PMB: Barcelona v Chelsea - history and tactics

We complete our preview for the game with a look back a famous past encounters and ahead to tonight from club historian Rick Glanvill and club statistician Paul Dutton…



Tonight Chelsea and Barcelona meet for the 17th occasion in European competition and 14th in the Champions League.

Although Chelsea are still looking for our first ever win at the Camp Nou, the Blues are unbeaten in the last four visits, all draws. The most recent was in 2012, the year Chelsea won this competition.

At the time the semi-final second leg match in Catalonia came around the Blues were sixth in the Premier League, and a place in the following season’s Champions League earned through winning the competition looked as valid a prospect as securing a top-four finish.

As if the age-old rivalry needed any more spice, the media tried to make a story out of Chelsea electing to wear an all-white strip, more commonly associated in Spain with Real Madrid – the Catalans had lost at home to their deadly rivals three days earlier.

As it turned out, four of the Chelsea team would be ruled out of the Munich showdown through suspension: Ramires, Branislav Ivanovic, Raul Meireles and John Terry.

The skipper was red carded for an off-the-ball incident with Alexis Sanchez eight minutes before the interval. By then his fellow centre-back Gary Cahill had hobbled off to be replaced by Jose Bosingwa, and the hosts had already made the breakthrough, scoring through Sergio Busquets. The 10 men were soon outmanoeuvred again, with Andres Iniesta opening a two-goal lead.

‘Stand by for the floodgates to open,’ proclaimed one radio commentary. Then, just before the break, Ramires was cautioned. With few moments to ponder the fact he would miss a final that must have seemed a somewhat distant prospect at the time, the Brazilian then passed to Frank Lampard and burst forward.

As the England man looked up, Ramires continued his run to sprint clear and was met with perfection from Lampard’s right foot. Skipping through to face Victor Valdes one-on-one, Ramires subtly clipped the ball over the goalkeeper into the empty goal.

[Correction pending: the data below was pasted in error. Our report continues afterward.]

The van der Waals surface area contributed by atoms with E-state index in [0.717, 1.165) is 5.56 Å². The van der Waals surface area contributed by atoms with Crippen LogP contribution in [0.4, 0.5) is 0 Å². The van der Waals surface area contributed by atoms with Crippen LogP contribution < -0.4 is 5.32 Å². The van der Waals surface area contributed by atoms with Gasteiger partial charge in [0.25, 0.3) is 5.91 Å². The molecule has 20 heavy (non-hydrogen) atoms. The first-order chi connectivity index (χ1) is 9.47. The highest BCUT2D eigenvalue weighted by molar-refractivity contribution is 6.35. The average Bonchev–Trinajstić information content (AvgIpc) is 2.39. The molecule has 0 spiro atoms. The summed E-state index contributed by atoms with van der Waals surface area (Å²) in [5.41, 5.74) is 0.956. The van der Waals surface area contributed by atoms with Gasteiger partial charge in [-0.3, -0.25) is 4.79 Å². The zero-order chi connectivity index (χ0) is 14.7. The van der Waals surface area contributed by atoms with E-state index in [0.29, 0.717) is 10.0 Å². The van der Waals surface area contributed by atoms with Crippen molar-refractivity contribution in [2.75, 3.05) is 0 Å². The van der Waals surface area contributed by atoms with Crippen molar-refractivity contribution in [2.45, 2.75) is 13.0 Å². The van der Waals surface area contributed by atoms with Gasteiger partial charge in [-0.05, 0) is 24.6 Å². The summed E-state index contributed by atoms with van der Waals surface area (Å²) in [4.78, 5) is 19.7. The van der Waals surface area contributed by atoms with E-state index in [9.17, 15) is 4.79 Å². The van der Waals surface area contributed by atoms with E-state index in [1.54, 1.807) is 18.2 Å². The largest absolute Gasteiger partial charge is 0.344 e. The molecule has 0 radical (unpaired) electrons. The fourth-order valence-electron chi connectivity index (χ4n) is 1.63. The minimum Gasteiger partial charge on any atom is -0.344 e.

In that instant the game turned on its head, the 1-0 first-leg advantage and away goal enough to send the Londoners to Munich, should we manage to preserve it.

Dramatically, just five minutes into the second half, Lionel Messi was presented with the chance to break his Chelsea duck from the spot. He failed, striking the bar – that ‘blue angel’ on the woodwork that Ruud Gullit had identified still working in Chelsea’s favour.

Rarely has a second half produced football of such tension as well as quality – in defending as well as attacking. Wave after wave crashed on Chelsea’s heroic, makeshift rearguard. Ivanovic, Petr Cech, Lampard and Raul Meireles were shown yellows. Out of position, Bosingwa played like a warrior.       

As the match reached a crescendo, yet another Barca attack broke down and the masterful Ashley Cole sent a howitzer clearance upfield. Remarkably, Fernando Torres, who had earlier lost possession but ran upfield, found himself unattended on the halfway line, only the ball and acres of green between him and the goal.

With the world holding its breath, he raced towards Valdes, rounded the goalie and levelled the score on the night. Busquets’ despairing collapse on the turf seemed the physical manifestation of what went through the mind of each of Pep Guardiola’s players in that moment.

Torres’s contribution was iconic not for its intrinsic value – a 1-2 defeat would have sufficed for Robbie Di Matteo’s men – but for the pent-up stress and sheer joy it released.

The Blues went on to beat Munich on the Germans’ own soil and become the first London club to win the European Cup, and the most recent team from England to do so.




The Blues’ overall record against Barça is five wins, six draws and five defeats. In knockout matches, Chelsea have progressed on two of the six occasions the two sides been paired.

Previous meetings

SeasonCompetitionRoundResults (Chelsea score shown first)